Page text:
An "Honorable Loser"? What Is "Honorable" About Not Trying To Win?

“Mark Salter, McCain’s long-serving chief of staff, is understood to have told campaign insiders that he would prefer his boss, a former Vietnam prisoner of war, to suffer an “honourable defeat” rather than conduct a campaign that would be out of character – and likely to lose him the election.”


After watching in exasperation as McCain flails ineffectually, this report sure rings true.

So who is requesting that McCain behave “dishonorably” Is this McCain and Salter’s misperception of what conservatives are demanding? That candidly identifying Obama as a radical-feigning-moderation somehow constitutes dishonorable conduct?


We’ve seen this movie before, and it has a most unhappy ending. In 1996, war hero Bob Dole decided that losing “gracefully” was the proper thing to do. He did not fight. He laid down and died, in the process betraying those who nominated him.

To paraphrase someone who never quit, “Here we go again.”

Throughout this campaign I have been wondering why McCain’s challenge to Obama was so weak, and Salter’s quote dovetails perfectly with what has been on display. When Obama lied (and lied and lied) during the debates, McCain’s responses were pathetically feeble. Rather than exposing Obama as the outrageous fraud he is, McCain passively enabled his deceit.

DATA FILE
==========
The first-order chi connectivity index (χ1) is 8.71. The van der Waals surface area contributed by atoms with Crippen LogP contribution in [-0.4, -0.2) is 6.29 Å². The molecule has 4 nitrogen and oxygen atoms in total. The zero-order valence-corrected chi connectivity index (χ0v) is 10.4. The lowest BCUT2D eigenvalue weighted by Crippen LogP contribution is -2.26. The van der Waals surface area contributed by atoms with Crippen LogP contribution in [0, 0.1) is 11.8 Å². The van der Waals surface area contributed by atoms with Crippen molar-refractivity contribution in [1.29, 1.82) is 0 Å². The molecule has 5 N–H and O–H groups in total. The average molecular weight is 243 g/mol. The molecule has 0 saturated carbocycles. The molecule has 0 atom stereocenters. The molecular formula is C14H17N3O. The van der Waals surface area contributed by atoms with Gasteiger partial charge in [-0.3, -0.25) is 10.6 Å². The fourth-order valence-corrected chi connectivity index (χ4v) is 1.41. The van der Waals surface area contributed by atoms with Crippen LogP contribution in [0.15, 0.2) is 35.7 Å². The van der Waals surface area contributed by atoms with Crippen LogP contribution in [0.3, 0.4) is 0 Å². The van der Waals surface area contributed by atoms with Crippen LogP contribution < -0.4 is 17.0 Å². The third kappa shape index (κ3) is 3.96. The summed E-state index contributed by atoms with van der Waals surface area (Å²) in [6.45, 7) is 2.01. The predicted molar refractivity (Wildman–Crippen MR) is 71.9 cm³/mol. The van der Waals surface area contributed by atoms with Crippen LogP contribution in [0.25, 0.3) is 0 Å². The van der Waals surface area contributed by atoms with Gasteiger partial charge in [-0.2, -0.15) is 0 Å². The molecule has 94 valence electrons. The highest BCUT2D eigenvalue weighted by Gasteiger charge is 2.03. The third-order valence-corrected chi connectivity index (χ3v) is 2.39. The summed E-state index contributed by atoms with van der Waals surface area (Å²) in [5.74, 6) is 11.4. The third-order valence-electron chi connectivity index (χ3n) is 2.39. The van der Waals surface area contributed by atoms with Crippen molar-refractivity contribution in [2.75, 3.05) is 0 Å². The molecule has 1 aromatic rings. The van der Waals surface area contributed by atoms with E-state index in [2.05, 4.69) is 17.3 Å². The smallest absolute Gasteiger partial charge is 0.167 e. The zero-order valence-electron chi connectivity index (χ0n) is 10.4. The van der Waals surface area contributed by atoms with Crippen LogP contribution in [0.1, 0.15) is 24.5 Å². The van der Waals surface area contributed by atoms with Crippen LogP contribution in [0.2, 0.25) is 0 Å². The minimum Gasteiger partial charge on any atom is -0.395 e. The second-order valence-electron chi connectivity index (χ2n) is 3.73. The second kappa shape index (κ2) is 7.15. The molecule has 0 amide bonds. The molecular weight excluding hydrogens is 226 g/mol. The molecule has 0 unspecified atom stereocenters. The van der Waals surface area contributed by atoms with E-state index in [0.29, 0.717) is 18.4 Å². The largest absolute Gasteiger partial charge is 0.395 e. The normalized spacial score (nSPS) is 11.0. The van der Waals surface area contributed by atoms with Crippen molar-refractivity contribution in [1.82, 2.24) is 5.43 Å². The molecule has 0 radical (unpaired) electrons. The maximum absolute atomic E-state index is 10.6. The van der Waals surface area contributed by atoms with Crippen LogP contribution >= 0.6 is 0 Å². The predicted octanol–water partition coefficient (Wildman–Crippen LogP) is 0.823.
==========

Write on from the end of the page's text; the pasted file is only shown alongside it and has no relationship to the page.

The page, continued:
Now we know why. Salter and McCain view confronting Obama as being dishonorable.

Palin gets it, but she is a Reaganite. Of course, she gets it. If you have dearly held principles, you MUST fight for them.

McCain, however, is a moderate Republican, which means that his principles are more malleable than Silly Putty. Like longtime House minority leader Bob Michel, McCain is apparently content to run a noble but losing campaign.


It is the political version of pro wrestling, wherein the “opponent” puts up a nominal struggle before losing to the star.

Somehow I doubt that my man Romney would be quietly fading into the horizion.

He would be fighting all out.

Given the financial backdrop he might lose, but when you lose while fighting all out at least you have “lost honorably”.

The amazing thing is that – even with the economy crashing and McCain pulling his punches – Obama is still only ahead by six points. The American people are viscerally reluctant to elect this reprobate, but they need someone to provide a compelling alternative.

This makes what McCain and Salter are doing all the more unethical. Gaining the GOP presidential nomination carries with it the responsibility to confront Democratic mendacity. If McCain believes that doing so is “dishonorable”, he should have found himself some other line of work. That way, rank and file conservatives could be represented by a stalwart instead of being represented by an “honorable loser”.